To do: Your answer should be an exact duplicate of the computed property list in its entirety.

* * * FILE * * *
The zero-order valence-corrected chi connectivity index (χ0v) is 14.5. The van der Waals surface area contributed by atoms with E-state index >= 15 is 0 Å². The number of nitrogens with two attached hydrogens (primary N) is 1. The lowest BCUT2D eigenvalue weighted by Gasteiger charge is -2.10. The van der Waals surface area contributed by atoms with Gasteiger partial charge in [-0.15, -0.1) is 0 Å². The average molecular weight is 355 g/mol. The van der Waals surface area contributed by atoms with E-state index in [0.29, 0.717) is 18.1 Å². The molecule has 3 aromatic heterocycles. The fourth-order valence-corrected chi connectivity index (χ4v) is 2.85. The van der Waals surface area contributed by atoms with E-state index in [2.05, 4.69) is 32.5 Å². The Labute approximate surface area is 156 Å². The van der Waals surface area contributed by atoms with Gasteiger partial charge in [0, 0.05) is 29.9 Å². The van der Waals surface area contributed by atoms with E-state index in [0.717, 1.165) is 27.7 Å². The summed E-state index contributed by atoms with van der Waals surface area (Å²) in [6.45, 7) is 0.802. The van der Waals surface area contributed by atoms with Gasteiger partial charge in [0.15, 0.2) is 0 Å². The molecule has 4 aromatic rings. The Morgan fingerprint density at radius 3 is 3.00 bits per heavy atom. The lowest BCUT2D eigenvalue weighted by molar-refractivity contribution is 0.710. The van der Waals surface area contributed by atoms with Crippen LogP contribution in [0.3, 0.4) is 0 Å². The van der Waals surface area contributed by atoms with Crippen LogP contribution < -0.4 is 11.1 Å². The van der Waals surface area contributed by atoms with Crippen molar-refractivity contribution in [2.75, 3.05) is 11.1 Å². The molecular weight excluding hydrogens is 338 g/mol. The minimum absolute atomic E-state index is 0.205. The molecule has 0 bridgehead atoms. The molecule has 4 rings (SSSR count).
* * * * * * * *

The zero-order valence-corrected chi connectivity index (χ0v) is 14.5. The van der Waals surface area contributed by atoms with E-state index >= 15 is 0 Å². The number of nitrogens with two attached hydrogens (primary N) is 1. The lowest BCUT2D eigenvalue weighted by Gasteiger charge is -2.10. The van der Waals surface area contributed by atoms with Gasteiger partial charge in [-0.15, -0.1) is 0 Å². The average molecular weight is 355 g/mol. The van der Waals surface area contributed by atoms with E-state index in [0.29, 0.717) is 18.1 Å². The molecule has 3 aromatic heterocycles. The fourth-order valence-corrected chi connectivity index (χ4v) is 2.85. The van der Waals surface area contributed by atoms with E-state index in [2.05, 4.69) is 32.5 Å². The Labute approximate surface area is 156 Å². The van der Waals surface area contributed by atoms with Gasteiger partial charge in [0, 0.05) is 29.9 Å². The van der Waals surface area contributed by atoms with E-state index in [0.717, 1.165) is 27.7 Å². The summed E-state index contributed by atoms with van der Waals surface area (Å²) in [6.45, 7) is 0.802. The van der Waals surface area contributed by atoms with Gasteiger partial charge in [0.15, 0.2) is 0 Å². The molecule has 4 aromatic rings. The Morgan fingerprint density at radius 3 is 3.00 bits per heavy atom. The lowest BCUT2D eigenvalue weighted by molar-refractivity contribution is 0.710. The van der Waals surface area contributed by atoms with Crippen LogP contribution in [0.3, 0.4) is 0 Å². The van der Waals surface area contributed by atoms with Crippen LogP contribution < -0.4 is 11.1 Å². The van der Waals surface area contributed by atoms with Crippen molar-refractivity contribution in [2.75, 3.05) is 11.1 Å². The molecular weight excluding hydrogens is 338 g/mol. The minimum absolute atomic E-state index is 0.205. The molecule has 0 bridgehead atoms. The molecule has 4 rings (SSSR count).